teen with thought bubble asking mom is she smoked weed

Cannabis Conversations with Kids

When you have children, you know that, at some point, you are going to have some awkward conversations with them. Some of them are easier like what happened to Fluffy the bunny, and some of them are harder like how did you get a baby in your tummy. As parents we spend countless hours preparing the answers to those questions. But what about questions about medical, or even recreational cannabis? In the not-so-distant past, cannabis was covered during the “drug talk.” But what about now? How do you tackle cannabis conversations with kids?

Keep it real.

First and foremost, and like with any other conversation you have with your child, it should be an age-appropriate open and honest dialogue. If your child is six you may want to keep the discussion very simple. You don’t need to go into the legal ramifications of cannabis use in a non-medical state, but you may want to explain that sometimes people use plants to relieve pain as an alternative to something that may make them sick in other ways. If your child is a teen, the conversation will most likely be very different. However, it is still important to maintain open and honest dialogue.

Know what they know.

If you are discussing cannabis with a teenager or pre-teen, it is important to find out what they know. Children are bombarded with messages daily, thousands of them, so learning what they’ve heard about cannabis, especially in school and around friends, gives you a great starting point.

It should be mentioned that although cannabis laws are quickly changing around the country, school district policies tend to not keep up with the changes, and subsequently false information may be given. It’s tough to discuss how cannabis can be used as medicine when your child may have been told that they can die from it, it’s addictive, can lead to other drugs, or that users are losers.

Further, this misinformation is also harmful if your child knows someone who is using medical cannabis and they see the difference it makes. This propaganda, unfortunately, has been taught for a long time in schools around the country (remember the whole D.A.R.E. program in the 80s?). If you find that this is the case in your district, contact your local school board or superintendent to schedule a time to sit down with them and discuss the antiquated stigma associated with cannabis… but that’s a totally different conversation.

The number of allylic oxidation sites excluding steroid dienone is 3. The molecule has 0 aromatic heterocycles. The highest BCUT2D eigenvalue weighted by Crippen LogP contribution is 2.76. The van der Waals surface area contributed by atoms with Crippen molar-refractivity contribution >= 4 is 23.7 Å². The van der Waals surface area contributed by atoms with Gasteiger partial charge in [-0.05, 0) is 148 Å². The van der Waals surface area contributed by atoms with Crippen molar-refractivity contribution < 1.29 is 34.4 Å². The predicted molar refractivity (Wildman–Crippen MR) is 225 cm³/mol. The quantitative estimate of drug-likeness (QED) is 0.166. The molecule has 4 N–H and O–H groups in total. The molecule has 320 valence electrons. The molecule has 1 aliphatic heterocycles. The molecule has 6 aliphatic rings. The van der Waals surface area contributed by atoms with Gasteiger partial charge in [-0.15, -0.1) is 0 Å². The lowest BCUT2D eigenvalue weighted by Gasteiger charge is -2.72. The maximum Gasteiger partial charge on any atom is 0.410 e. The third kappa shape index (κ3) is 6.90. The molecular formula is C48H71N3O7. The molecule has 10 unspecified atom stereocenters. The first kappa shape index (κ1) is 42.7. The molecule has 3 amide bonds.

School is also a great place for older children to research medical cannabis for reports, essays, presentations, etc. in classes ranging from history (cannabis propaganda and stigma) to science (what is the endocannabinoid system) to health (how cannabis is an exit rather than a gateway drug) to debate (why cannabis should be legal). When they are finished with their project, have them go over it with you. You never know what you too may learn!

A family that learns together…

Younger children may need a little more guidance learning about cannabis… after all, the internet is a really big place full of all sorts of information. You just need to make sure that they are getting the right information. This is a great opportunity to research cannabis together. There are some great videos on YouTube that show the medical benefits of cannabis and showing a child who stops seizing when given cannabis treatment is oftentimes easier than telling them that it works for epilepsy.

Cannabis is medicine.

Explain that cannabis is medicine and should be treated as such. That means that it is off limits to children the same as any other medication. If you are a patient, clearly mark packages and keep them out of reach of children. If you have a teen, explain that it is medicine and is not meant for recreational use, and even in recreational states users must be over 21.

Keep the conversation going.

Talking about cannabis shouldn’t be a “one and done” conversation. It should remain an open dialogue between you and your children. Be there to answer questions and be there to listen.

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